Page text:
Protecting Your Child Against COVID-19

What you need to know about kids and COVID-19 vaccines.

Children Are Susceptible to COVID-19 Too

It is important to remember that anyone, at any age, can get severely ill from COVID-19. In general, children have been less affected by severe COVID-19 disease compared with adults. However, children with health conditions such as asthma or chronic lung disease, congenital heart disease, diabetes and obesity can be at higher risk for severe illness when compared with children who do not have health conditions. Children who have not been vaccinated are at increased risk for developing one rare, but potentially serious condition associated with COVID-19 is called multisystem inflammatory syndrome (MIS-C).

Find Updated COVID-19 Vaccines for Your Child Near You

Vaccination Is the Best Protection Against COVID-19 Illness

There are ways to help prevent COVID-19. COVID-19 vaccinations are safe and effective and are the best way to help protect your child against serious illness and hospitalization.

Vaccination Recommendations for Children

Children aged 5 years and older should get 1 dose of either Pfizer-BioNTech or Moderna COVID-19 vaccine.

COVID-19 Vaccination Recommendations for Children Aged 6 Months - 4 Years
UnvaccinatedIf your child is unvaccinatedThey should receive 2 doses of Moderna vaccine
Or
3 doses of Pfizer-BioNTech vaccine
ModernaIf your child received at least 1 dose of Moderna vaccine before September 12, 2023.They should receive 1 updated dose of Moderna vaccine based on the recommended schedule by your child's healthcare provider.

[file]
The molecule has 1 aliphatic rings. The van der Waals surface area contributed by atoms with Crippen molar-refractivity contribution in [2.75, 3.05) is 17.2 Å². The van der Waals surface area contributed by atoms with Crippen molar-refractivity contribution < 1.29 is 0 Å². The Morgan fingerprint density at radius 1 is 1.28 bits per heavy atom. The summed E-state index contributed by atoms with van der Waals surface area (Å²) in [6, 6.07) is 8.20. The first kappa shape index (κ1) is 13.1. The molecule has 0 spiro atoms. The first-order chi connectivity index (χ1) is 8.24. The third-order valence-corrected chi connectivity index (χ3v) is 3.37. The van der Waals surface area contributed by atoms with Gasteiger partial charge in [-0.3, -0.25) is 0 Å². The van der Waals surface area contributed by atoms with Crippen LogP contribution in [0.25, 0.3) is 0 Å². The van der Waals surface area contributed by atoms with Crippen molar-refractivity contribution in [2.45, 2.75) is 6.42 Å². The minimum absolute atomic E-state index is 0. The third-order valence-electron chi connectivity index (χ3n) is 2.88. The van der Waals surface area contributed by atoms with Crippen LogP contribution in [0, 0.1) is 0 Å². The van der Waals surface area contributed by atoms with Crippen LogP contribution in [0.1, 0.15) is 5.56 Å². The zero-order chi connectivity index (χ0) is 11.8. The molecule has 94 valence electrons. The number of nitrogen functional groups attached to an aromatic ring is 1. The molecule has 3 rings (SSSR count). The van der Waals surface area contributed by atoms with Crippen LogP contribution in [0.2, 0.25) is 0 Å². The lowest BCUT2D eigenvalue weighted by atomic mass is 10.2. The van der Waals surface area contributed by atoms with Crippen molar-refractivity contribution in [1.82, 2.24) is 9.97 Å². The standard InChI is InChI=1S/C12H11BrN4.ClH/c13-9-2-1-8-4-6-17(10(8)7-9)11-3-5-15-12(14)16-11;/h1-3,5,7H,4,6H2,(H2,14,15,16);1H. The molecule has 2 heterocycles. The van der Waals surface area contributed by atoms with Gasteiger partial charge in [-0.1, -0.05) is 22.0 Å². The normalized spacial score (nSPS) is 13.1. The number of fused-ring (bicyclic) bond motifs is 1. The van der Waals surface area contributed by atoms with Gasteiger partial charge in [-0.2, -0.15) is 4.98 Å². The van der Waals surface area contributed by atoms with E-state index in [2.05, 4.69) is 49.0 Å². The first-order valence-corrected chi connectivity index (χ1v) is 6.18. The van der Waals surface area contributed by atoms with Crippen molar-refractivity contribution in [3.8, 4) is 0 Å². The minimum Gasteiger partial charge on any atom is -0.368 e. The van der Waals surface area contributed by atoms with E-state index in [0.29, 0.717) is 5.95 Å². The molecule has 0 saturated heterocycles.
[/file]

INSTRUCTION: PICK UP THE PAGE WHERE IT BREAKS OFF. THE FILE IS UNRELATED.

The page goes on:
Pfizer-BioNTechIf your child received 1 dose of Pfizer-BioNTech vaccine before September 12, 2023.They should receive 2 doses of updated Pfizer-BioNTech vaccine based on the recommended schedule by your child's healthcare provider.
Pfizer-BioNTechIf your child received 2 or more doses of Pfizer-BioNTech vaccine before September 12, 2023. They should receive 1 dose of updated Pfizer-BioNTech vaccine based on the recommended schedule by your child's healthcare provider. 


Children can get their COVID-19 vaccine at the same time as other routine vaccinations.

Frequently Asked Questions about Kids and COVID-19 Vaccination

Potential COVID-19 vaccine side effects in children include: 

  • Pain, swelling and redness where the shot was given
  • Tiredness
  • Headache
  • Muscle pain
  • Chills
  • Fever
  • Nausea

Side effects mean the body is building immunity against COVID-19 and these effects should go away in a few days. Encourage your child to rest, use a hot compress on the injection site, drink lots of fluids and you should speak with your child's healthcare provider about pain medication or any other worrisome side effects as needed. Like with other vaccines your child receives, not everyone will have side effects.

The benefits of COVID-19 vaccination outweigh the risks, including the possible risk of myocarditis or pericarditis. The cases of myocarditis and pericarditis in adolescents are rare and have been reported more after getting the second dose than after the first dose of an mRNA vaccine. This is being closely monitored by the CDC. 

It is important to be aware of safety and side effect issues around the vaccine. Each person should weigh these usually mild side effects against the great benefit of protection against moderate to severe illness, which can occur at any age and in people without any underlying conditions. Long-term effects after COVID-19 infection do occur in children and teens and can happen after mild to severe COVID-19.